Covid-19 wage subsidy too small, says CFIB

By Staff, with files from The Canadian Press | March 24, 2020 | Last updated on March 24, 2020
2 min read
Closed sign on shop window

As the Covid-19 outbreak threatens small businesses, the Canadian Federation of Independent Business (CFIB) is calling for a greater subsidy to help cover wages, relative to what the federal government has proposed.

In a release on Tuesday, the federation proposed a job retention program that would subsidize the wages paid by employers able to retain their staffs. The program would cover at least 75% of wages for employers, up to a cap of $5,000 per worker per month. The program would include the self-employed and small-business owners.

“It is essential that governments move quickly to safeguard local jobs and our economy by putting in place measures that will allow businesses to survive these unprecedented circumstances,” said Dan Kelly, CFIB president, in the release.

“Announcing a wage subsidy now will protect many jobs and keep employees connected to their employers, helping to speed the recovery when the Covid-19 emergency phase is over,” he said.

The federal government has announced provisions for a 10% wage subsidy for 90 days, up to a maximum of $1,375 per employee and $25,000 per business.

A survey conducted by the CFIB shed light on the state of small business. It found that 60% have seen a significant drop in sales, with more than one-third reporting a reduction in gross sales revenues of more than 75%.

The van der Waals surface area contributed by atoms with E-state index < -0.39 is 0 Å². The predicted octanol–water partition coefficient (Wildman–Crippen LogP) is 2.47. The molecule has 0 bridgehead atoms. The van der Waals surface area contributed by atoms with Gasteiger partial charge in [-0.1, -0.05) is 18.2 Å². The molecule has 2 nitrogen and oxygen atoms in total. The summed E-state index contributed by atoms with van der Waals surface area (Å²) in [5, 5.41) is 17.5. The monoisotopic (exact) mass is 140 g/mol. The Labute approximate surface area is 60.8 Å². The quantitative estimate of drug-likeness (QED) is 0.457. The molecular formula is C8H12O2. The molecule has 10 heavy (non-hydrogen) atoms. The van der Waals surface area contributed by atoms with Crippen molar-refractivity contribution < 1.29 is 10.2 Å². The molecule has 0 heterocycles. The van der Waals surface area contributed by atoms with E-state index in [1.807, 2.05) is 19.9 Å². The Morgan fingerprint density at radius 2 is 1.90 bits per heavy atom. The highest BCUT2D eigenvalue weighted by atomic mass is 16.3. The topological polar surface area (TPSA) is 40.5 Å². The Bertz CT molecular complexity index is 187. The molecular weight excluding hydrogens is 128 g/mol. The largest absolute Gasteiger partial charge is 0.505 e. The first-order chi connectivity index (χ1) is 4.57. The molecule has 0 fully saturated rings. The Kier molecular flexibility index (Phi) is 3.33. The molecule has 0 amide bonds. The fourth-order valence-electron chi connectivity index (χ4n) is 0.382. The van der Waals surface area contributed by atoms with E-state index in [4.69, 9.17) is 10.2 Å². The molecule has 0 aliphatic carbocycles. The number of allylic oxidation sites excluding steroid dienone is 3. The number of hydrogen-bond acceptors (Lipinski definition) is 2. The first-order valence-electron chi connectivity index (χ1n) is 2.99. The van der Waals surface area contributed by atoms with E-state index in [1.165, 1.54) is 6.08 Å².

As as result, more than half of survey respondents have started to lay off staff, and one-quarter (25%) have laid off their entire workforces.

Further, more than half of survey respondents (53%) said they’ll be forced to consider more layoffs in the next two weeks.

“At this rate, the only way to prevent massive additional unemployment is for government to introduce a much larger wage subsidy program,” Kelly said in the release.

Nearly one in three businesses said they wouldn’t survive a month under current conditions, up from one-quarter the previous week, the survey found.

The national average cost of the outbreak for affected businesses was about $136,000, it said.

In addition to the wage subsidy, the CFIB is calling on the government to provide such things as income support for the self-employed, as well as various tax relief measures.

For more details on how the outbreak has affected small businesses, read the CFIB survey results.

About the CFIB survey: The survey was based on responses received online from more than 11,000 small-business owners across the country since March 20.

The Canadian Press logo

Staff, with files from The Canadian Press

The Canadian Press is a national news agency headquartered in Toronto and founded in 1917.